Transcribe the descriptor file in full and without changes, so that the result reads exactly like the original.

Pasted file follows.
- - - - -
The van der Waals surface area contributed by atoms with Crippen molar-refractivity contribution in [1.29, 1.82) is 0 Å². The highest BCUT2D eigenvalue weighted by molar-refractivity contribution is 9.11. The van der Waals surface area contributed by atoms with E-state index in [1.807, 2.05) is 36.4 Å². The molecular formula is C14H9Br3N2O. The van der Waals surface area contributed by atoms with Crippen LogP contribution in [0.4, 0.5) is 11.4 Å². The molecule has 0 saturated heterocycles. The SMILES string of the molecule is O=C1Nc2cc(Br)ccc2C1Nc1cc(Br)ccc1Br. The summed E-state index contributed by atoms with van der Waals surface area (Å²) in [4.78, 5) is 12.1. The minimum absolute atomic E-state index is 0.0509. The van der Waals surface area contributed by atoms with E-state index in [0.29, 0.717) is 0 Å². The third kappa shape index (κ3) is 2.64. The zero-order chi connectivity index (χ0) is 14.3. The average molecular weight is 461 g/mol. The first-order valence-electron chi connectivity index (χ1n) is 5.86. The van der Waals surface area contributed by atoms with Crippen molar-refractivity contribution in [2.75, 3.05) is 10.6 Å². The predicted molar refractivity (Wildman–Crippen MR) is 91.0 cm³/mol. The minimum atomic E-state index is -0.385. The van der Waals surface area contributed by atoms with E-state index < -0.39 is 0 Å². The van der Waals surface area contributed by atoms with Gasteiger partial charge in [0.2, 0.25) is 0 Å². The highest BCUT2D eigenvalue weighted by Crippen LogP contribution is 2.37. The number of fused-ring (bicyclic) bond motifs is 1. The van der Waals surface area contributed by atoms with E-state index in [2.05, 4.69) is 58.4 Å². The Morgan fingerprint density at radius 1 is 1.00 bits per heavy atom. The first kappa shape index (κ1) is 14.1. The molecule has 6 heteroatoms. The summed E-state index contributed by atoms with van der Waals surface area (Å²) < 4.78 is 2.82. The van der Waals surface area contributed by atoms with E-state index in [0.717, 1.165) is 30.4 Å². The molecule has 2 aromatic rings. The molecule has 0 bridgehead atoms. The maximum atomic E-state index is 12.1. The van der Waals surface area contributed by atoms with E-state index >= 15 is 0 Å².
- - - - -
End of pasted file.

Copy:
The van der Waals surface area contributed by atoms with Crippen molar-refractivity contribution in [1.29, 1.82) is 0 Å². The highest BCUT2D eigenvalue weighted by molar-refractivity contribution is 9.11. The van der Waals surface area contributed by atoms with E-state index in [1.807, 2.05) is 36.4 Å². The molecular formula is C14H9Br3N2O. The van der Waals surface area contributed by atoms with Crippen LogP contribution in [0.4, 0.5) is 11.4 Å². The molecule has 0 saturated heterocycles. The SMILES string of the molecule is O=C1Nc2cc(Br)ccc2C1Nc1cc(Br)ccc1Br. The summed E-state index contributed by atoms with van der Waals surface area (Å²) in [4.78, 5) is 12.1. The minimum absolute atomic E-state index is 0.0509. The van der Waals surface area contributed by atoms with E-state index in [0.29, 0.717) is 0 Å². The third kappa shape index (κ3) is 2.64. The zero-order chi connectivity index (χ0) is 14.3. The average molecular weight is 461 g/mol. The first-order valence-electron chi connectivity index (χ1n) is 5.86. The van der Waals surface area contributed by atoms with Crippen molar-refractivity contribution in [2.75, 3.05) is 10.6 Å². The predicted molar refractivity (Wildman–Crippen MR) is 91.0 cm³/mol. The minimum atomic E-state index is -0.385. The van der Waals surface area contributed by atoms with E-state index < -0.39 is 0 Å². The van der Waals surface area contributed by atoms with Gasteiger partial charge in [0.2, 0.25) is 0 Å². The highest BCUT2D eigenvalue weighted by Crippen LogP contribution is 2.37. The number of fused-ring (bicyclic) bond motifs is 1. The van der Waals surface area contributed by atoms with E-state index in [2.05, 4.69) is 58.4 Å². The Morgan fingerprint density at radius 1 is 1.00 bits per heavy atom. The first kappa shape index (κ1) is 14.1. The molecule has 6 heteroatoms. The summed E-state index contributed by atoms with van der Waals surface area (Å²) < 4.78 is 2.82. The van der Waals surface area contributed by atoms with E-state index in [0.717, 1.165) is 30.4 Å². The molecule has 2 aromatic rings. The molecule has 0 bridgehead atoms. The maximum atomic E-state index is 12.1. The van der Waals surface area contributed by atoms with E-state index >= 15 is 0 Å².